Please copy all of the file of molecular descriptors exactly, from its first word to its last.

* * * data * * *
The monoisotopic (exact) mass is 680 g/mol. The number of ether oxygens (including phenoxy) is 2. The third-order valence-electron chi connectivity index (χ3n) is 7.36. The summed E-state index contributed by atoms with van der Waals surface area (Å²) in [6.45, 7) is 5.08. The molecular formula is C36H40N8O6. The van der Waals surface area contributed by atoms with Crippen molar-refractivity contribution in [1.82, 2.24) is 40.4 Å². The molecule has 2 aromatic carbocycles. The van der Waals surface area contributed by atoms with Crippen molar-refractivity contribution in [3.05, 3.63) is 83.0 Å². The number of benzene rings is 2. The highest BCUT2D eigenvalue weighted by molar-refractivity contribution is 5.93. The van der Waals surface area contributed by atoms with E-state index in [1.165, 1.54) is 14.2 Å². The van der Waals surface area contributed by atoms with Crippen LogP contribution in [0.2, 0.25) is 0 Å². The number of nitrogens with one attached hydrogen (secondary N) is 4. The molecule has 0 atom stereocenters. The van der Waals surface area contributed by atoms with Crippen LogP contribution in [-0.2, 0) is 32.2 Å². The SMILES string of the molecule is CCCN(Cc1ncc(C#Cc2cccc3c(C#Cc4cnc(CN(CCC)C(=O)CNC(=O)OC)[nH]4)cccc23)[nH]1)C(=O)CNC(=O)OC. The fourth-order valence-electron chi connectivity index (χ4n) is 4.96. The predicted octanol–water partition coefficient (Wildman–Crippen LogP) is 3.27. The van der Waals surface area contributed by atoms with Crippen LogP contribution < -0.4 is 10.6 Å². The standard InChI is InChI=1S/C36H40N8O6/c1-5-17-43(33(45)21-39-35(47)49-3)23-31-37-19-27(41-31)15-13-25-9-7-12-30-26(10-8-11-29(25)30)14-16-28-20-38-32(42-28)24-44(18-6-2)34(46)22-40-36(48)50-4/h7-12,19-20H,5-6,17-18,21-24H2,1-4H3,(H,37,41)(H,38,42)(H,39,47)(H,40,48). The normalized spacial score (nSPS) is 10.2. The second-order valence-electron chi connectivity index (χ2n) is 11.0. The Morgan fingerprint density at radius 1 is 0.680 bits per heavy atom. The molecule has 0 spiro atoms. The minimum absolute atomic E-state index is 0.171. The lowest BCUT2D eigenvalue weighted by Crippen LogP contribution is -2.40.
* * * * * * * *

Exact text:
The monoisotopic (exact) mass is 680 g/mol. The number of ether oxygens (including phenoxy) is 2. The third-order valence-electron chi connectivity index (χ3n) is 7.36. The summed E-state index contributed by atoms with van der Waals surface area (Å²) in [6.45, 7) is 5.08. The molecular formula is C36H40N8O6. The van der Waals surface area contributed by atoms with Crippen molar-refractivity contribution in [1.82, 2.24) is 40.4 Å². The molecule has 2 aromatic carbocycles. The van der Waals surface area contributed by atoms with Crippen molar-refractivity contribution in [3.05, 3.63) is 83.0 Å². The number of benzene rings is 2. The highest BCUT2D eigenvalue weighted by molar-refractivity contribution is 5.93. The van der Waals surface area contributed by atoms with E-state index in [1.165, 1.54) is 14.2 Å². The van der Waals surface area contributed by atoms with Crippen LogP contribution in [0.2, 0.25) is 0 Å². The number of nitrogens with one attached hydrogen (secondary N) is 4. The molecule has 0 atom stereocenters. The van der Waals surface area contributed by atoms with Crippen LogP contribution in [-0.2, 0) is 32.2 Å². The SMILES string of the molecule is CCCN(Cc1ncc(C#Cc2cccc3c(C#Cc4cnc(CN(CCC)C(=O)CNC(=O)OC)[nH]4)cccc23)[nH]1)C(=O)CNC(=O)OC. The fourth-order valence-electron chi connectivity index (χ4n) is 4.96. The predicted octanol–water partition coefficient (Wildman–Crippen LogP) is 3.27. The van der Waals surface area contributed by atoms with Crippen LogP contribution < -0.4 is 10.6 Å². The standard InChI is InChI=1S/C36H40N8O6/c1-5-17-43(33(45)21-39-35(47)49-3)23-31-37-19-27(41-31)15-13-25-9-7-12-30-26(10-8-11-29(25)30)14-16-28-20-38-32(42-28)24-44(18-6-2)34(46)22-40-36(48)50-4/h7-12,19-20H,5-6,17-18,21-24H2,1-4H3,(H,37,41)(H,38,42)(H,39,47)(H,40,48). The normalized spacial score (nSPS) is 10.2. The second-order valence-electron chi connectivity index (χ2n) is 11.0. The Morgan fingerprint density at radius 1 is 0.680 bits per heavy atom. The molecule has 0 spiro atoms. The minimum absolute atomic E-state index is 0.171. The lowest BCUT2D eigenvalue weighted by Crippen LogP contribution is -2.40.